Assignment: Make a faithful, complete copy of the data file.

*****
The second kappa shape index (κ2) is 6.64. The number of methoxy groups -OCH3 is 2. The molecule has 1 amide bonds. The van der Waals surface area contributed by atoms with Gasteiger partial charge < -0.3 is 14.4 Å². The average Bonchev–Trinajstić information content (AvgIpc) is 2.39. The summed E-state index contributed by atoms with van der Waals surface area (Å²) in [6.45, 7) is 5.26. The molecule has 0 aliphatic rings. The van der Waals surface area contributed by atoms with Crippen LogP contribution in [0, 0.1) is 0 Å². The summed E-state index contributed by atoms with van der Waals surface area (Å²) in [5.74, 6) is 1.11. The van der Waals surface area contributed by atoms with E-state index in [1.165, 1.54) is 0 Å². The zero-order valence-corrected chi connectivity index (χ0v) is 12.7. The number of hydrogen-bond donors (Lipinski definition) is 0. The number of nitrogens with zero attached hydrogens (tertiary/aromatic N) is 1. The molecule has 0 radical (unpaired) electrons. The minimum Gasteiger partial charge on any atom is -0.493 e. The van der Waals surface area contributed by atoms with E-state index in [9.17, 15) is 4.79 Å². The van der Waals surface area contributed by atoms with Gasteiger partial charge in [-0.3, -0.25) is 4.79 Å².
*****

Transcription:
The second kappa shape index (κ2) is 6.64. The number of methoxy groups -OCH3 is 2. The molecule has 1 amide bonds. The van der Waals surface area contributed by atoms with Gasteiger partial charge < -0.3 is 14.4 Å². The average Bonchev–Trinajstić information content (AvgIpc) is 2.39. The summed E-state index contributed by atoms with van der Waals surface area (Å²) in [6.45, 7) is 5.26. The molecule has 0 aliphatic rings. The van der Waals surface area contributed by atoms with Crippen LogP contribution in [0, 0.1) is 0 Å². The summed E-state index contributed by atoms with van der Waals surface area (Å²) in [5.74, 6) is 1.11. The van der Waals surface area contributed by atoms with E-state index in [1.165, 1.54) is 0 Å². The zero-order valence-corrected chi connectivity index (χ0v) is 12.7. The number of hydrogen-bond donors (Lipinski definition) is 0. The number of nitrogens with zero attached hydrogens (tertiary/aromatic N) is 1. The molecule has 0 radical (unpaired) electrons. The minimum Gasteiger partial charge on any atom is -0.493 e. The van der Waals surface area contributed by atoms with E-state index in [9.17, 15) is 4.79 Å². The van der Waals surface area contributed by atoms with Gasteiger partial charge in [-0.3, -0.25) is 4.79 Å².